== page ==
West Anglian Way. November 2002 – February 2003
Walk a new long distance path with Cambridge & East Herts ramblers next Winter!
Dates for your diary
1. Sat.2 Nov. 2002. Cambridge station to Whittlesford station
2. Sat.16 Nov. 2002. Whittlesford station to Newport station
3. Sat.30 Nov. 2002. Newport station to Bishops Stortford station
4. Sat.18 Jan. 2003. Bishops Stortford station to Harlow Town station
5. Sat.8 Feb. 2003. Harlow Town station to Broxbourne station (provisional)
6. Sat.22 Feb. 2003. Broxbourne station to Waltham Abbey (Waltham Cross station) (provisional)
(for further information, tel. 01223 356889).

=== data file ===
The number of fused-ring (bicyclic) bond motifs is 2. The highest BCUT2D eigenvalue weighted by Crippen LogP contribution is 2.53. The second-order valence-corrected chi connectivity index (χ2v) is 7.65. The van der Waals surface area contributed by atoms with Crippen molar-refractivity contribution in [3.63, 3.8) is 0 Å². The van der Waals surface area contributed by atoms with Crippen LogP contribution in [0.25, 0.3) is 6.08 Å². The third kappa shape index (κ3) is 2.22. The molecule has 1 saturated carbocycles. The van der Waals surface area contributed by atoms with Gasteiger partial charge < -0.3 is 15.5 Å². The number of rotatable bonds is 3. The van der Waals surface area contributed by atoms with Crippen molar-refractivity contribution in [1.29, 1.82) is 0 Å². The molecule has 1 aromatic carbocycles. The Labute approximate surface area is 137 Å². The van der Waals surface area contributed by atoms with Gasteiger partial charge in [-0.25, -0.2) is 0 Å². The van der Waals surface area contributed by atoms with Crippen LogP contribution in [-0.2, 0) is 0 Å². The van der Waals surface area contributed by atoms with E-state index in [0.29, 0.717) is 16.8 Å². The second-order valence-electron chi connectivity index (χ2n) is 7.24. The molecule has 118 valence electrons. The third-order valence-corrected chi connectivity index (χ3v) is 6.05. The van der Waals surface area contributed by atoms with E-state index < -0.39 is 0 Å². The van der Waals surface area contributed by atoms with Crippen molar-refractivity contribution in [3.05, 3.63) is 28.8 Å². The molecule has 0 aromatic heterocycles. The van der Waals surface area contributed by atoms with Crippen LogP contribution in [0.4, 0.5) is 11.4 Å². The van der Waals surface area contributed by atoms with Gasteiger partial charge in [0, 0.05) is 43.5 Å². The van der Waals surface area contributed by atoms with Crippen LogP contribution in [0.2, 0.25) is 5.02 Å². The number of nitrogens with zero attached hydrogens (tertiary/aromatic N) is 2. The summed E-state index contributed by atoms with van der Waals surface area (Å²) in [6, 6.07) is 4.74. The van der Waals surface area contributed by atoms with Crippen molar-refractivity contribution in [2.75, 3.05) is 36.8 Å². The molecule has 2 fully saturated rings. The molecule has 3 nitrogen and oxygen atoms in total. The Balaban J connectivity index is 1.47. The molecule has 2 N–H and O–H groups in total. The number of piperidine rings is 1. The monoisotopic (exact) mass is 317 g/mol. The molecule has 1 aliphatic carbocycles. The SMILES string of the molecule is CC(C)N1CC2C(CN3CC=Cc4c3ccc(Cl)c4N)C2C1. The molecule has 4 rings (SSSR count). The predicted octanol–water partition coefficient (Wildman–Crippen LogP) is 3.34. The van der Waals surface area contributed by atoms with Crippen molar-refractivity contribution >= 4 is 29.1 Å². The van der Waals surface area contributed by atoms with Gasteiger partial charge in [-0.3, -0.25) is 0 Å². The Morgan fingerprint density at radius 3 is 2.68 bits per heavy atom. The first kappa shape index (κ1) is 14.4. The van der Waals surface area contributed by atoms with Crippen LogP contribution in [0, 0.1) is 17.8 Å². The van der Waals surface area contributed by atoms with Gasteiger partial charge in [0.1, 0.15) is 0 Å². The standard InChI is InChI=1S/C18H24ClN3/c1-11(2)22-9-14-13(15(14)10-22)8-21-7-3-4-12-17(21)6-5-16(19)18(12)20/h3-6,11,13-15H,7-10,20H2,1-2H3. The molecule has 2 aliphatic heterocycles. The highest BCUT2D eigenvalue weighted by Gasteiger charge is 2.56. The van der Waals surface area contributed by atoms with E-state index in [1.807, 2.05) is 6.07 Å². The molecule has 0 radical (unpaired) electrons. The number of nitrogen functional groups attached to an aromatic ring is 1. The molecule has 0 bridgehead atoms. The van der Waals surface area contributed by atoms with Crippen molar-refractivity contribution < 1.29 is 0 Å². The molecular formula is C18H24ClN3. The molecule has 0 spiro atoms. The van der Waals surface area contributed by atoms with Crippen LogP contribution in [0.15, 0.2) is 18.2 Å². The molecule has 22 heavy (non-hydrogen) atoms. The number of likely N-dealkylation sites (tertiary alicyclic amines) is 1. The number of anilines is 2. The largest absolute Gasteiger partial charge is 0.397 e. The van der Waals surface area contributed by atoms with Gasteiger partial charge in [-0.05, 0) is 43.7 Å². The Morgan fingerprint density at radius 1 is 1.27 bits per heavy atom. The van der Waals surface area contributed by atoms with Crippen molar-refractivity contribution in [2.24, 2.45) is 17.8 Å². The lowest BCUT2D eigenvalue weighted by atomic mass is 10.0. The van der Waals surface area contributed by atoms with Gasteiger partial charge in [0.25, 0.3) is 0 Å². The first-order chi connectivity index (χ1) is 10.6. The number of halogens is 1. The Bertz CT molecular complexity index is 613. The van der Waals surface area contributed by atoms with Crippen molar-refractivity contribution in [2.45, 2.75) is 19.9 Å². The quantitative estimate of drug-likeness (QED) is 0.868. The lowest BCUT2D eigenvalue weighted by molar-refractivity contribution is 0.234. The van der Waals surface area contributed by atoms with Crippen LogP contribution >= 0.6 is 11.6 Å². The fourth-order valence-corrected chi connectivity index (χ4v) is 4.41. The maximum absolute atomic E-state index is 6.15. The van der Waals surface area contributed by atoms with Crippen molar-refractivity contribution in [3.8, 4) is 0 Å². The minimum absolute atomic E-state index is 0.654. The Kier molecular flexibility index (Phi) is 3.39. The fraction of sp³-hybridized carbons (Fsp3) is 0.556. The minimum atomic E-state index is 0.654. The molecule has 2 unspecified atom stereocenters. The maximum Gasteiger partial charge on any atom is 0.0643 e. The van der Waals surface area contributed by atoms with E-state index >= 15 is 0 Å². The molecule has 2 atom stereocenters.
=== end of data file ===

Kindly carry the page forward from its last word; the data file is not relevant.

Parish of the Month – Shepreth
Shepreth’s well-kept paths were waymarked this Winter by members of the Cambridge Group of the Ramblers’ Association, led by David Harrison. There are 13 numbered rights of way on the County Council’s Definitive Map, and at least 2 further well-used permissive paths. Shepreth is accessible by rail via the station, with its 1851 buildings.
Prehistory of the parish is described in Rowland Parker’s classic on the neighbouring parish of Foxton “The Common Stream” (in paperback, Paladin 1976), where lines of two prehistoric trackways crossing the parish from North to South are noted. These were recorded on the Inclosure map of 1823, and might be worth following up in any search for paths to be added to the Definitive Map. The remains of a Roman villa and an early village were found, and ancient grain storage pits were found in 1885 and a burial ground excavated in 1895.